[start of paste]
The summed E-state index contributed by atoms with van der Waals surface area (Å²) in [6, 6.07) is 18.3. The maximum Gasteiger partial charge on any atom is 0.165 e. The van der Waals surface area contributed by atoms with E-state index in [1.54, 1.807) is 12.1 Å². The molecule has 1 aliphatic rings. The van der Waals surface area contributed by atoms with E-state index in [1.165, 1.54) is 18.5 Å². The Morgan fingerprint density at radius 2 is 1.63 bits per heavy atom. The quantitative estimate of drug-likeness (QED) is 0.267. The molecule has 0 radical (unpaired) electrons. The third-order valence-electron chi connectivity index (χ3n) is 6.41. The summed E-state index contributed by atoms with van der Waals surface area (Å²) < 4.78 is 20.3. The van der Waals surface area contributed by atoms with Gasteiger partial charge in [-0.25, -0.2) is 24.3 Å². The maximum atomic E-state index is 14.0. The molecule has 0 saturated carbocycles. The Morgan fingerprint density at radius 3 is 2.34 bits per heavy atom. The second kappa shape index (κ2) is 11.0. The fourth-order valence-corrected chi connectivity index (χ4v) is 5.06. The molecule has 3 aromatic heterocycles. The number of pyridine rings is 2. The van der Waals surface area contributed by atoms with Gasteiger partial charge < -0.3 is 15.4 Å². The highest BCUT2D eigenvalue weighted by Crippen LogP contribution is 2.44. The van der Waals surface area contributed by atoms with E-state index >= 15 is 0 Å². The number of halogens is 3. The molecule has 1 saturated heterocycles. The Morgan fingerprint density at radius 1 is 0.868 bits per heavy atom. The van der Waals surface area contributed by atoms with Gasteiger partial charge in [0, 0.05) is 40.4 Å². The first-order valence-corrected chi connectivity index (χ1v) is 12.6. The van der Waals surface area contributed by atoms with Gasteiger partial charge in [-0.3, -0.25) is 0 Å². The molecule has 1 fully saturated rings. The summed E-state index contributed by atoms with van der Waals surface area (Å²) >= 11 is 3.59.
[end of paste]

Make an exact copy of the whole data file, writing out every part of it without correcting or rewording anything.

The summed E-state index contributed by atoms with van der Waals surface area (Å²) in [6, 6.07) is 18.3. The maximum Gasteiger partial charge on any atom is 0.165 e. The van der Waals surface area contributed by atoms with E-state index in [1.54, 1.807) is 12.1 Å². The molecule has 1 aliphatic rings. The van der Waals surface area contributed by atoms with E-state index in [1.165, 1.54) is 18.5 Å². The Morgan fingerprint density at radius 2 is 1.63 bits per heavy atom. The quantitative estimate of drug-likeness (QED) is 0.267. The molecule has 0 radical (unpaired) electrons. The third-order valence-electron chi connectivity index (χ3n) is 6.41. The summed E-state index contributed by atoms with van der Waals surface area (Å²) < 4.78 is 20.3. The van der Waals surface area contributed by atoms with Gasteiger partial charge in [-0.25, -0.2) is 24.3 Å². The maximum atomic E-state index is 14.0. The molecule has 0 saturated carbocycles. The Morgan fingerprint density at radius 3 is 2.34 bits per heavy atom. The second kappa shape index (κ2) is 11.0. The fourth-order valence-corrected chi connectivity index (χ4v) is 5.06. The molecule has 3 aromatic heterocycles. The number of pyridine rings is 2. The van der Waals surface area contributed by atoms with Gasteiger partial charge < -0.3 is 15.4 Å². The highest BCUT2D eigenvalue weighted by Crippen LogP contribution is 2.44. The van der Waals surface area contributed by atoms with E-state index >= 15 is 0 Å². The number of halogens is 3. The molecule has 1 saturated heterocycles. The Morgan fingerprint density at radius 1 is 0.868 bits per heavy atom. The van der Waals surface area contributed by atoms with Gasteiger partial charge in [0, 0.05) is 40.4 Å². The first-order valence-corrected chi connectivity index (χ1v) is 12.6. The van der Waals surface area contributed by atoms with Gasteiger partial charge in [-0.3, -0.25) is 0 Å². The molecule has 1 fully saturated rings. The summed E-state index contributed by atoms with van der Waals surface area (Å²) >= 11 is 3.59.